2. That all State laws which conflict with the fugitive slave acts of Congress, or any other constitutional acts of Congress, or which, in their operation, impede, hinder, or delay the free course and due execution of any of said acts, are null and void by the plain provisions of the Constitution of the United States; yet those State laws, void as they are, have given color to practices, and led to consequences, which have obstructed the due administration and execution of acts of Congress, and especially the acts for the delivery of fugitive slaves, and have thereby contributed much to the discord and commotion now prevailing. Congress, therefore, in the present perilous juncture, does not deem it improper, respectfully and earnestly to recommend the repeal of those laws to the several States which have enacted them, or such legislative corections or explanations of them as may prevent their being used or perverted to such mischievous purposes.

3. That the act of the 18th of September, 1850, commonly called the fugitive slave law, ought to be so amended as to make the fee of the commissioner, mentioned in the eighth section of the act, equal in amount in the cases decided by him, whether his decision be in favor of or against the claimant. And to avoid misconstruction, the last clause of the fifth section of said act, which authorizes the person holding a warrent for the arrest or detention of a fugitive slave, to summon to his aid the posse comitatus, and which declares it to be the duty of all good citizens to assist him in its execution, ought to be so amended as to expressly limit the authority and duty to cases in which there shall be resistance or danger of resistance or rescue.

4. That the laws for the suppression of the African slave trade, and especially those prohibiting the importation of slaves in the United States, ought to be made effectual, and ought to be thoroughly executed; and all further enactments necessary to those ends ought to be promptly made.

Sources:
Library of Congress
National Park Service
University of Kansas

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Many people think the Civil War of 1860-1865 was fought over one issue alone, slavery. Nothing could actually be further from the truth. The War Between the States began because the South demanded States’ rights and were not getting them. The Congress at that time heavily favored the industrialized northern states to the point of demanding that the South sell is cotton and other raw materials only to the factories in the north, rather than to other countries. The Congress also taxed the finished materials that the northern industries produced heavily, making finished products that the South wanted, unaffordable.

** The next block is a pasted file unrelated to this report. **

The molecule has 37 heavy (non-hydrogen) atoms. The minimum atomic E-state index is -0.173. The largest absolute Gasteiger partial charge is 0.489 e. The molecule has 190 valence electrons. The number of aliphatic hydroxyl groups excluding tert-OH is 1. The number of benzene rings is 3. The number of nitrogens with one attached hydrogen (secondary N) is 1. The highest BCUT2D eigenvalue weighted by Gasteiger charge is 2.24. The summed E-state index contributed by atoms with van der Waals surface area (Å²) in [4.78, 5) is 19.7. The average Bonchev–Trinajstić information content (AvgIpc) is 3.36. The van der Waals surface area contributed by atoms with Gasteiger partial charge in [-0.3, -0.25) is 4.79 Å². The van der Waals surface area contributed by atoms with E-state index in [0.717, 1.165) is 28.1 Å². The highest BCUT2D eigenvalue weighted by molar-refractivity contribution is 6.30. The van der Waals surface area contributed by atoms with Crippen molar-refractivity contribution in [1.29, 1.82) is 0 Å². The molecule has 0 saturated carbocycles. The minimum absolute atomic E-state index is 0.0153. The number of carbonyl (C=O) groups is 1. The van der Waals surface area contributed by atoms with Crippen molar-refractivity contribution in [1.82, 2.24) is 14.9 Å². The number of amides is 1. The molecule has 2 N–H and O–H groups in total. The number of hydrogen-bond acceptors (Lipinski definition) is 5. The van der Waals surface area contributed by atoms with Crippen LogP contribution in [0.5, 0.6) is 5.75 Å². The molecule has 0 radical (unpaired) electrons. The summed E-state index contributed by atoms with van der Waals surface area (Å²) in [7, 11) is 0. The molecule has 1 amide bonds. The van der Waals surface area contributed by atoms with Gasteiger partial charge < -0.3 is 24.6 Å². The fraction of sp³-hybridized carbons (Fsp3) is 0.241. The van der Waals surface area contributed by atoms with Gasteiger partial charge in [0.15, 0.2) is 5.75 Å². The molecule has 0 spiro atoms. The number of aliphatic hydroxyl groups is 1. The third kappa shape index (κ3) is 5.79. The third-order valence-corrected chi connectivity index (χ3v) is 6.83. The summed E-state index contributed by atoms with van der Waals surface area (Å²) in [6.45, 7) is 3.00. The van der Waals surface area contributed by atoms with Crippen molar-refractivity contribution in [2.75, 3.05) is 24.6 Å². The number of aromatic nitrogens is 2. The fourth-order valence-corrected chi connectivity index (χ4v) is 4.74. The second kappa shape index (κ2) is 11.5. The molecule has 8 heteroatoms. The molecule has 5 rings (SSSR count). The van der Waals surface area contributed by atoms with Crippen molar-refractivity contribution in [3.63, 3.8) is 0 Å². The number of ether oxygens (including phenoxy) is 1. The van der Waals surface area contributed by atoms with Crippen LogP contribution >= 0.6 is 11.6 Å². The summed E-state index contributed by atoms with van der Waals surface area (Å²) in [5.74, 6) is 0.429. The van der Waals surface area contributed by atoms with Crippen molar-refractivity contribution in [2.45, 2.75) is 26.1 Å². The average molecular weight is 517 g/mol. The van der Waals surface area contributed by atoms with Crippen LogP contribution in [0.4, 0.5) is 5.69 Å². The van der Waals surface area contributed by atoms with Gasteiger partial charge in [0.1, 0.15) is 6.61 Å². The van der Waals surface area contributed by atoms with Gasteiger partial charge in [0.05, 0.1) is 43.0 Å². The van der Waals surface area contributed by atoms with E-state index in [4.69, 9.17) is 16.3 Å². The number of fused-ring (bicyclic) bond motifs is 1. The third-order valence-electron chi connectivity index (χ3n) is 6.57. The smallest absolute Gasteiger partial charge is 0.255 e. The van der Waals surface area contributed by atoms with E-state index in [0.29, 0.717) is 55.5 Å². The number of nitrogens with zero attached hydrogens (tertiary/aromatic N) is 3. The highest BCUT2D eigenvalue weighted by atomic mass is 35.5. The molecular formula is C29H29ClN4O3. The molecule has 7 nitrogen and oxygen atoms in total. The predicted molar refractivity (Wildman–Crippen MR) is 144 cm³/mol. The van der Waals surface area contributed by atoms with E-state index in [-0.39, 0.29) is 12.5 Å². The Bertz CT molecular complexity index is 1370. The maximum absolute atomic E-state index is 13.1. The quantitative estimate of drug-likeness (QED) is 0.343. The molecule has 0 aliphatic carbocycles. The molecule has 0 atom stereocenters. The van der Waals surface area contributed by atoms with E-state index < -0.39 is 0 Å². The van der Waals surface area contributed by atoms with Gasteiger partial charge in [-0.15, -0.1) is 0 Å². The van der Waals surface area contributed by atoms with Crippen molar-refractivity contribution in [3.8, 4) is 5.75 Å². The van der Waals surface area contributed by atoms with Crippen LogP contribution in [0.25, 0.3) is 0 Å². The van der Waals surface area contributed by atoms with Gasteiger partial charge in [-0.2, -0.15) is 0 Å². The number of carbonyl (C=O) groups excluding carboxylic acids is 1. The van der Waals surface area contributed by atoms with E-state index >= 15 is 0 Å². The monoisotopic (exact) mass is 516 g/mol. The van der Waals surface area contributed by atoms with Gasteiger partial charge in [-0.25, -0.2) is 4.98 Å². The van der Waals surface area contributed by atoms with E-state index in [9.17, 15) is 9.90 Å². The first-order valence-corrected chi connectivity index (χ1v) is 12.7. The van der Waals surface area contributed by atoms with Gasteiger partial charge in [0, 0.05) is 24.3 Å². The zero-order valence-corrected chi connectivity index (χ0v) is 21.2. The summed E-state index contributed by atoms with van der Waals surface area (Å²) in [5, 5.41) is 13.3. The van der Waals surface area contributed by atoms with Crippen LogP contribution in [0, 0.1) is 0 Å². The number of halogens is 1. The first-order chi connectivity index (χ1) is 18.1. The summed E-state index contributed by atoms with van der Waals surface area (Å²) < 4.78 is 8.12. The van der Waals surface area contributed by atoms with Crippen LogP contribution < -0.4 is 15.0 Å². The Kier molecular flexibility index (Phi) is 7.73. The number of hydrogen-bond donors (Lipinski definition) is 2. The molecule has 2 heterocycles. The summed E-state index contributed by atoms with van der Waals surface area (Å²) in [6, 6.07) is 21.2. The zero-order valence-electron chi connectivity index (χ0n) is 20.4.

The Civil War should not have occurred. If the Northern States and their representatives in Congress had only listened to the problems of the South, and stopped these practices that were almost like the taxation without representation of Great Britain, then the Southern states would not have seceded and the war would not have occurred.
I know for many years, we have been taught that the Civil War was all about the abolition of slavery, but this truly did not become a major issue, with the exception of John Brown’s raid on Harper’s Ferry, until after the Battle of Antietam in September 1862, when Abraham Lincoln decided to free the slaves in the Confederate States in order to punish those states for continuing the war effort. The war had been in progress for two years by that time. Most southerners did not even own slaves nor did they own plantations. Most of them were small farmers who worked their farms with their families. They were fighting for their rights. They were fighting to maintain their lifestyle and their independence the way they wanted to without the United States Government dictating to them how they should behave.
Why are we frequently taught then, that the Civil War, War of Northern Aggression, War Between the States, or whatever you want to call it, was solely about slavery? That is because the history books are usually written by the winners of a war and this war was won by the Union. However, after following
my family around since I was just a year old to Civil War Living History scenarios in Gettysburg and elsewhere, I have listened to both sides of the story, from those portraying historical figures, both Union and Confederate. Through listening to these people and also reading many different books, including some of the volumes of The Official Records of the Civil War, Death in September, The Insanity of It All, Every Day Life During the Civil War, and many others, I have come to the conclusion that the Civil War was about much more than abolishing the institution of slavery. It was more about preserving the United States and protecting the rights of the individual, the very tenets upon which this country was founded.
I personally think that the people who profess that the Civil War was only fought about slavery have not read their history books. I really am glad that slavery was abolished, but I don’t think it should be glorified as being the sole reason the Civil War was fought. There are so many more issues that people were intensely passionate about at the time. Slavery was one of them, but it was not the primary cause of the war. The primary causes of the war were economics and states’ rights. Slavery was a part of those greater issues, but it was not the reason the Southern States seceded from the Union, nor fought the Civil War. It certainly was a Southern institution that was part of the economic system of the plantations, and because of that, it was part and parcel of the economic reasons that the South formed the Confederacy.
The economic issue was one of taxation and being able to sell cotton and other raw materials where the producers wanted to, rather than where they were forced to, and at under inflated prices. Funny, it sounds very much like the reason we broke from Great Britain to begin with. The South was within their rights, but there should have been another way to solve the problem. If they had been willing to listen to Abraham Lincoln, perhaps the war could have been avoided. Lincoln had a plan to gradually free the slaves without it further hurting the plantation owners. He also had a plan to allow them to sell their products anywhere they wanted to and at a fair price. They did not choose to listen to the President, however, so they formed the Confederacy and the Civil War began.